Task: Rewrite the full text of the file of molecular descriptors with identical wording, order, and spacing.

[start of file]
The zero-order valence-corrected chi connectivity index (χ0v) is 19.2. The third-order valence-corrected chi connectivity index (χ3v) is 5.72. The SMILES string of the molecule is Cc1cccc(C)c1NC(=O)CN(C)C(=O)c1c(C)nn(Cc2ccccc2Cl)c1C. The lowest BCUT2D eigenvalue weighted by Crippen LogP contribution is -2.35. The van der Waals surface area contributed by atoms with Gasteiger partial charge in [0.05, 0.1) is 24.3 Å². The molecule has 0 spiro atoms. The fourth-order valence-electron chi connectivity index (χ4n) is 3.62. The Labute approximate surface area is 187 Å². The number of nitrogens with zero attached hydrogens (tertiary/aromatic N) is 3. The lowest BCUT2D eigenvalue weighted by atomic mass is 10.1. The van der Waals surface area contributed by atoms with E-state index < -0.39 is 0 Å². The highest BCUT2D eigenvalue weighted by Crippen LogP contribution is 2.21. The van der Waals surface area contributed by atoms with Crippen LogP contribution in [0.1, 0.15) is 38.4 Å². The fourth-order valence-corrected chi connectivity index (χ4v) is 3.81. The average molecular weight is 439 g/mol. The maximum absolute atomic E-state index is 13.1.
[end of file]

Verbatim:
The zero-order valence-corrected chi connectivity index (χ0v) is 19.2. The third-order valence-corrected chi connectivity index (χ3v) is 5.72. The SMILES string of the molecule is Cc1cccc(C)c1NC(=O)CN(C)C(=O)c1c(C)nn(Cc2ccccc2Cl)c1C. The lowest BCUT2D eigenvalue weighted by Crippen LogP contribution is -2.35. The van der Waals surface area contributed by atoms with Gasteiger partial charge in [0.05, 0.1) is 24.3 Å². The molecule has 0 spiro atoms. The fourth-order valence-electron chi connectivity index (χ4n) is 3.62. The Labute approximate surface area is 187 Å². The number of nitrogens with zero attached hydrogens (tertiary/aromatic N) is 3. The lowest BCUT2D eigenvalue weighted by atomic mass is 10.1. The van der Waals surface area contributed by atoms with E-state index < -0.39 is 0 Å². The highest BCUT2D eigenvalue weighted by Crippen LogP contribution is 2.21. The van der Waals surface area contributed by atoms with Crippen LogP contribution in [0.1, 0.15) is 38.4 Å². The fourth-order valence-corrected chi connectivity index (χ4v) is 3.81. The average molecular weight is 439 g/mol. The maximum absolute atomic E-state index is 13.1.